Don’t be Too Busy to Do Some Reflective Thinking

Startups and entrepreneurs are drowning in the information overload, where the volume of data created is like a new Library of Congress every 15 minutes. That creates a huge gap between data and meaning, and makes quick decisions and action ever more difficult. We all need to take a little more time to think

Original post:   Think big. Thing new. Think again. In other words, make sure your solution will scale up. Professional investors will tell you they look for business plans that can credibly project revenues of at least $20M within five years, or they won’t justify an investment. Don’t be Too Busy to Do Some Reflective Thinking Growing economy Economically, this country of 67 million people is characterized by steady growth, strong exports and a vibrant domestic consumer market. Abundant natural resources and a skilled and cost-effective work force help attract foreign investors, and enable them to prosper and develop industry in Thailand.
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10 Concrete Steps to Assure Business Innovation

Continuous innovation is required to survive in all businesses, beginning with a startup, and increasing in importance as your business matures. Technologists often insist that new things can’t be invented on a schedule, but successful companies seem to be able to do it on a regular basis. (more…)
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6 Key Attributes of a Winning Business Culture

I’m seeing a renewed appreciation of culture and values in business these days. Maybe it’s just another example of nature abhorring a vacuum, but I prefer to think it’s a natural evolution of the pervasive social networking communities, where people relate to and expect to interact with businesses and products they like. (more…)
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You Can’t Be the Victim as an Entrepreneur

People with a victim mentality should never be entrepreneurs. We all know the role of starting and running a business is unpredictable, and has a high risk of failure. For people with a victim mentality, this fear of failure alone will almost certainly make it a self-fulfilling prophecy. I’m sure you all know someone who is the perennial victim

Continue reading:  Manage risk. Without risk, there can be no innovation. Not every idea can, or will, be a winner. Fear of failure will kill innovation, but reckless disregard for risk will kill a business. The successful entrepreneur is able to find the balance between these two extremes. You Can’t Be the Victim as an Entrepreneur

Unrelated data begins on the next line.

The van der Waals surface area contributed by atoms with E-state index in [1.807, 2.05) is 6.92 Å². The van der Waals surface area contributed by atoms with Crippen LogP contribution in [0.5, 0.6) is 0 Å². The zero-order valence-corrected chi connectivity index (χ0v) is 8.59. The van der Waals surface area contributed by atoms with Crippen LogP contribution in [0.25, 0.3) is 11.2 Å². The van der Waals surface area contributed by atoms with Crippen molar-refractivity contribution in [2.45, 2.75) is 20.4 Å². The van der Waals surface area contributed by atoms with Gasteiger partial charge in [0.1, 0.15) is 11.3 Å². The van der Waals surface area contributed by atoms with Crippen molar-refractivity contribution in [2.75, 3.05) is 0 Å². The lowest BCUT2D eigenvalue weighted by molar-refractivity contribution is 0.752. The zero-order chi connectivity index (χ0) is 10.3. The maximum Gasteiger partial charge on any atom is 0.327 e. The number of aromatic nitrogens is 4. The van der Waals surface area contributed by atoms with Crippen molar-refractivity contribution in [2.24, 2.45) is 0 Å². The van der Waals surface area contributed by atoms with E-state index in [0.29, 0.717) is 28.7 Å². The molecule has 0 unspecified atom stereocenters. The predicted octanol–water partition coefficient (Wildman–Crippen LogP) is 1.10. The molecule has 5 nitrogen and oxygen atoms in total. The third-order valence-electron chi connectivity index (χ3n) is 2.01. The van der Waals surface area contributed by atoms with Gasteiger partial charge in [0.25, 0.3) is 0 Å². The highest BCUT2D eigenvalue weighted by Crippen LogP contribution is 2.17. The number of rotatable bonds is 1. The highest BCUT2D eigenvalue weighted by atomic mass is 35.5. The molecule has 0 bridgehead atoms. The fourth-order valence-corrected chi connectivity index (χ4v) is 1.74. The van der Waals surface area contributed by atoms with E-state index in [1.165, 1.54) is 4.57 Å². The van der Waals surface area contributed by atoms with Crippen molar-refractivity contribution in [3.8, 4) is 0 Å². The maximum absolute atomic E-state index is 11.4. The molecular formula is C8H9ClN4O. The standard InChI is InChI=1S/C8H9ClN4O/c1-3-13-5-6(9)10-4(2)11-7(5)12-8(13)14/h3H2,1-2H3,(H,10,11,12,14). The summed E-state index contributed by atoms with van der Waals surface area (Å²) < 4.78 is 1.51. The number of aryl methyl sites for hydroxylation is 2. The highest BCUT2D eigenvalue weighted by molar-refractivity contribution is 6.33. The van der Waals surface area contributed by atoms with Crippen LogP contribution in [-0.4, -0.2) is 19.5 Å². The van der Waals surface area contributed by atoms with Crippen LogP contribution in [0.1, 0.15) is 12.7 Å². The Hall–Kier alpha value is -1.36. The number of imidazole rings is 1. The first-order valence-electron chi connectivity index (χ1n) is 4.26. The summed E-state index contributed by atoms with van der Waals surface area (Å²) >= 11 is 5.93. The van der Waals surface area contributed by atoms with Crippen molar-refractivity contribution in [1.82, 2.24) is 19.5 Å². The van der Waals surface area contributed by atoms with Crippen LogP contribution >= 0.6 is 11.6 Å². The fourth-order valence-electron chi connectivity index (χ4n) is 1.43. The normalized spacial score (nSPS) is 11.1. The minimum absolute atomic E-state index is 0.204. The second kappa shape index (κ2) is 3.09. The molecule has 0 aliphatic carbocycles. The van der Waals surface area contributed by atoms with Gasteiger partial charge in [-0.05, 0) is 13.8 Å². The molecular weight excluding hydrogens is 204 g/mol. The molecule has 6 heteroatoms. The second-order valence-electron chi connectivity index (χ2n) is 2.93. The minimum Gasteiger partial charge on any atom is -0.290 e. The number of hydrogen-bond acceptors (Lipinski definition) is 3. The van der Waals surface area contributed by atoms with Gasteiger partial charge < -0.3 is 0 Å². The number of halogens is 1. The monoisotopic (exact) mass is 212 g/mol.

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Thai Auto production to exceed 2.2 million units this year

The Federation of Thai Federations (FTI) projected Thailand’s automobile production will reach 2.2 million units this year, resulting from resumption of full capacity operations, FTI Automotive Industry Club spokesman Surapong Paisitpattanapong said on Thursday. (more…)
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Test Your Business Model Against These 10 Elements

You can’t succeed in business without an operational model that delivers value to customers at a reasonable price, with an underlying cost that allows you to make a profit. There are no “overrides” – for example, businesses don’t thrive just because they offer the latest technology, or because everyone wants to be “green, or because their goal is to reduce world hunger. (more…)
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Successful Startups Often Come With a High Price

Most entrepreneurs expect to face the “normal” challenges of starting a business, which include finding the right opportunity, building and executing a winning plan, and financing their venture. But many forget the pitfalls associated with traditional business jobs which can apply even to the smartest and most dedicated people running their own business. Often these facets of entrepreneurship don’t rear their ugly head until well down the road. (more…)
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Smart Entrepreneurs Plan Multiple Rollout Iterations

The traditional mode of starting a company is to plan a serial process, where you complete only once all the steps, leading to the “big bang” launch of the company. I strongly recommend a dramatic departure from this model, called “planned iteration,” where you assume you won’t get it right the first time. This idea was well articulated by Paul Graham in an old essay, called “Startups in 13 Sentences” in which he talked about “making a few people really happy rather than making a lot of people semi-happy.” One of his key points is that “launching teaches you what you should have been building,” and I agree. All you old software development types will recognize the analogy to the traditional two year “waterfall model” of software development, which has been totally replaced with the Agile iterative methodology

Link: Persist, persevere, prevail. Experts say the prime cause of failure in business is quitting too soon. The successful entrepreneur never gives up, and uses…
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How to Show Your Customers a Little Extra Love

I deal often with early-stage startups, and many of these don’t have any customers yet (but wish they did), so it’s not surprising they still don’t think of customers as their friends. More disturbingly, others do have customers, but the customer service program consists of an informal focus on “problems,” rather than a proactive effort to establish a positive relationship with friends. (more…)
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